If you are thinking of moving to High Street or just want to know a what the area is like, the statistics on this page should give you a good introduction. They cover a range of socio-economic factors so you can compare High Street to figures for Kent and nationally. These statistics can tell you if High Street is an economically deprived area and how hard it might be to get a job.
High Street Social Grade & Occcupation Statistics
Social grade is a classification based on occupation and it enables a household and all its members to be classified according to the job of the main income earner. High Street has 20% more Higher and Intermediate managerial, administrative or professional households than the national average.
High Street Property Ownership & Rental Statistics
High Street has a higher rate of home ownership, either outright or via a mortgage than the national average, which suggests that High Street is a relatively affluent area.
|Social Rented (Council)||1.2%||5.8%||9.4%|
|Social Rented (Housing Assoc)||14%||8.1%||8.3%|
High Street General Health Statistics
The respondents of the 2011 Census were asked to rate their health. These are the results for High Street. The percentage of residents in High Street rating their health as 'very good' is more than the national average. Also the percentage of residents in High Street rating their health as 'very bad' is less than the national average, suggesting that the health of the residents of High Street is generally better than in the average person in England.
High Street Education Statistics
These statistics are for the highest level education obtained by the residents of High Street and are from the UK Census of 2011. High Street has a lower level of residents with either no qualifications or qualifications equal to 1 or more GCSE at grade D or below, than the national average. High Street also has a high level of residents with a higher education qualification (level 4) than the national average, suggesting that the residents of High Street are better educated than the average England citizen.
High Street Benefits & Unemployment Statistics
These figures on the claiming of benefits in High Street come from the Department for Work & Pensions and are dated . They can often be a good indicator of the prosperity of the town and possible indicator of how hard it would be to get employment in the area. The rate of unemployment in High Street is both lower than the average for Kent and lower than the national average, suggesting that finding a job in this area maybe easier than most places. The rate of claiming any benefit (which includes in work benefits) is more than 10% lower in High Street than the national average, suggesting higher salaries than the average in the area.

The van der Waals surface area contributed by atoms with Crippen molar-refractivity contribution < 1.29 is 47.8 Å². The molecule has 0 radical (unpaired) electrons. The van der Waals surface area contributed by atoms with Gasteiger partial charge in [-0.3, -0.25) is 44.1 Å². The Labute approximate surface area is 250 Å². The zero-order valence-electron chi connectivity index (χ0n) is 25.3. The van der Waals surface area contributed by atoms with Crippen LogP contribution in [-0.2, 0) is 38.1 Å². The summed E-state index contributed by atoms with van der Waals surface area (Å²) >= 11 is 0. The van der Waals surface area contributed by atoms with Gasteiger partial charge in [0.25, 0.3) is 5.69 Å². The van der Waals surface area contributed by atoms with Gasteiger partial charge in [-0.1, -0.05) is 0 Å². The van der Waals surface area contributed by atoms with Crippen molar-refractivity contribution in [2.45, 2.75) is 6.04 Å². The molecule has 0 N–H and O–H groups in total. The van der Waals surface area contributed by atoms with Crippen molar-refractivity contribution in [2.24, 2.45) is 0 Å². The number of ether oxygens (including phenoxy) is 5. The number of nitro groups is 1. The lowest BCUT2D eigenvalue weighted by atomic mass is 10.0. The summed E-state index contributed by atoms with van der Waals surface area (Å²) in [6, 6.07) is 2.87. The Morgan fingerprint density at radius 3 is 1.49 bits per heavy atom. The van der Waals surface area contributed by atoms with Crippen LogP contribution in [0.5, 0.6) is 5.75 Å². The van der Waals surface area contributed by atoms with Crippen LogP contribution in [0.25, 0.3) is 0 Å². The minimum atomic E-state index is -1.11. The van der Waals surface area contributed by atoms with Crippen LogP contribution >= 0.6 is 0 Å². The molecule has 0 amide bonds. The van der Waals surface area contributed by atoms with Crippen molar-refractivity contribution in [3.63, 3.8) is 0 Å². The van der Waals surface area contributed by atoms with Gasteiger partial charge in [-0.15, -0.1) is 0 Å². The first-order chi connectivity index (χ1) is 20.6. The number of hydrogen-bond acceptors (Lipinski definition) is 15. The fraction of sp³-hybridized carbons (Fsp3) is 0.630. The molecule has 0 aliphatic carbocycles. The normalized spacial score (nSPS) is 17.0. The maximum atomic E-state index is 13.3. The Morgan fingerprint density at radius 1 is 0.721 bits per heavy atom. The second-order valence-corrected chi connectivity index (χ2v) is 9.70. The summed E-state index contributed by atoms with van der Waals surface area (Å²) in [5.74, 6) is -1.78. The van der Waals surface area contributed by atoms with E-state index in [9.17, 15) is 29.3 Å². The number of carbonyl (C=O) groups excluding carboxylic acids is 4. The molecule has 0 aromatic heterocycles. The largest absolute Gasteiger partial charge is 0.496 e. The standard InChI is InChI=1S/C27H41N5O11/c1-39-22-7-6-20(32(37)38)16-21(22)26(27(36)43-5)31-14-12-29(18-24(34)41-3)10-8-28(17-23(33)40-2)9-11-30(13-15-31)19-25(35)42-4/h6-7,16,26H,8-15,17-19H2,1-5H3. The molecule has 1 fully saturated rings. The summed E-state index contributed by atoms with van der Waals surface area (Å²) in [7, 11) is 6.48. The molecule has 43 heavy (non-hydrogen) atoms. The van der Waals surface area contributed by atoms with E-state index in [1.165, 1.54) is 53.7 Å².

|Jobseekers Allowance (only)||1.2%||2.7%||3.3%|
|Incapacity Benefits (IB or ESA)||1.6%||2.1%||2.4%|
|Any Benefit (includes in work benefits)||8.1%||12.6%||13.5%|
High Street Age Distribution Statistics
The population of High Street as a whole, is older than the national average. However, the population of High Street is younger than the Kent average.
|Age 0 to 4||6.4%||6.1%||6.3%|
|Age 5 to 9||6.1%||5.7%||5.6%|
|Age 10 to14||6.7%||6.2%||5.8%|
|Age 15 to 17||4.3%||4%||3.7%|
|Age 18 to 24||6.8%||8.6%||9.4%|
|Age 25 to 29||5.9%||5.7%||6.9%|
|Age 30 to 44||21.1%||19.3%||20.6%|
|Age 45 to 59||20.1%||19.8%||19.4%|
|Age 60 to 64||6.1%||6.6%||6%|
|Age 65 to 74||8.4%||9.4%||8.6%|
|Age 75 to 84||5.6%||6%||5.5%|
|Age 85 and over||2.6%||2.5%||2.3%|
High Street Immigration Statistics
These figures for Country of Birth for the residents of High Street are from the UK Census of 2011. Since High Street has a higher level of residents born in the UK than the national average and a lower rate of residents either born in other EU countries or outside the EU, it does not have a significant immigrant population.
|Rebublic of Ireland||0.6%||0.6%||0.7%|
|Other EU Countries||3.4%||3.2%||3.7%|
|Outside the EU||5.9%||5.4%||9.4%|
Sources: Office for National Statistics & Department for Work & Pensions.
Do you live in High Street? Let us know what you think in the comments below.